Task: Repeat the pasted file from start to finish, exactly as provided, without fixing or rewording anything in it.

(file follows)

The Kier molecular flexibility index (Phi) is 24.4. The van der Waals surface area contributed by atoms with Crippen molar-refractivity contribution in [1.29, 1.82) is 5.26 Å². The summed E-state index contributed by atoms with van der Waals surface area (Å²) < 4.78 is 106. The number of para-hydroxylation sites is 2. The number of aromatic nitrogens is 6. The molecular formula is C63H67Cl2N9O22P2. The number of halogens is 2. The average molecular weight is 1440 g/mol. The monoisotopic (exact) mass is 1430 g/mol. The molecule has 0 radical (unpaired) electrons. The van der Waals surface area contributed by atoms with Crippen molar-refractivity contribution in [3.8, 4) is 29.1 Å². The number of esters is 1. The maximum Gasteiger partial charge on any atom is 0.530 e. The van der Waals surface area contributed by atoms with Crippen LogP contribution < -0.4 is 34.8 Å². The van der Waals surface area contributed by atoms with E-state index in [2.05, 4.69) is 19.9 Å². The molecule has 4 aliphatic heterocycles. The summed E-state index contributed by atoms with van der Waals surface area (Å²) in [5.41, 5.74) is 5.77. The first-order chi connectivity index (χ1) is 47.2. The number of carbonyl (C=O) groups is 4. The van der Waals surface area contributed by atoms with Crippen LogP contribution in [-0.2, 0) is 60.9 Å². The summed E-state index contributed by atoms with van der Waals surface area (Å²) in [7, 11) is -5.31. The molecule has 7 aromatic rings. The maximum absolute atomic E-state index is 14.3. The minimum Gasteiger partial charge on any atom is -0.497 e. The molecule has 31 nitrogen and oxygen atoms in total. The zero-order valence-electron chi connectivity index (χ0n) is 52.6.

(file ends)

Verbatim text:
The Kier molecular flexibility index (Phi) is 24.4. The van der Waals surface area contributed by atoms with Crippen molar-refractivity contribution in [1.29, 1.82) is 5.26 Å². The summed E-state index contributed by atoms with van der Waals surface area (Å²) < 4.78 is 106. The number of para-hydroxylation sites is 2. The number of aromatic nitrogens is 6. The molecular formula is C63H67Cl2N9O22P2. The number of halogens is 2. The average molecular weight is 1440 g/mol. The monoisotopic (exact) mass is 1430 g/mol. The molecule has 0 radical (unpaired) electrons. The van der Waals surface area contributed by atoms with Crippen molar-refractivity contribution in [3.8, 4) is 29.1 Å². The number of esters is 1. The maximum Gasteiger partial charge on any atom is 0.530 e. The van der Waals surface area contributed by atoms with Crippen LogP contribution < -0.4 is 34.8 Å². The van der Waals surface area contributed by atoms with E-state index in [2.05, 4.69) is 19.9 Å². The molecule has 4 aliphatic heterocycles. The summed E-state index contributed by atoms with van der Waals surface area (Å²) in [5.41, 5.74) is 5.77. The first-order chi connectivity index (χ1) is 47.2. The number of carbonyl (C=O) groups is 4. The van der Waals surface area contributed by atoms with Crippen LogP contribution in [-0.2, 0) is 60.9 Å². The summed E-state index contributed by atoms with van der Waals surface area (Å²) in [7, 11) is -5.31. The molecule has 7 aromatic rings. The maximum absolute atomic E-state index is 14.3. The minimum Gasteiger partial charge on any atom is -0.497 e. The molecule has 31 nitrogen and oxygen atoms in total. The zero-order valence-electron chi connectivity index (χ0n) is 52.6.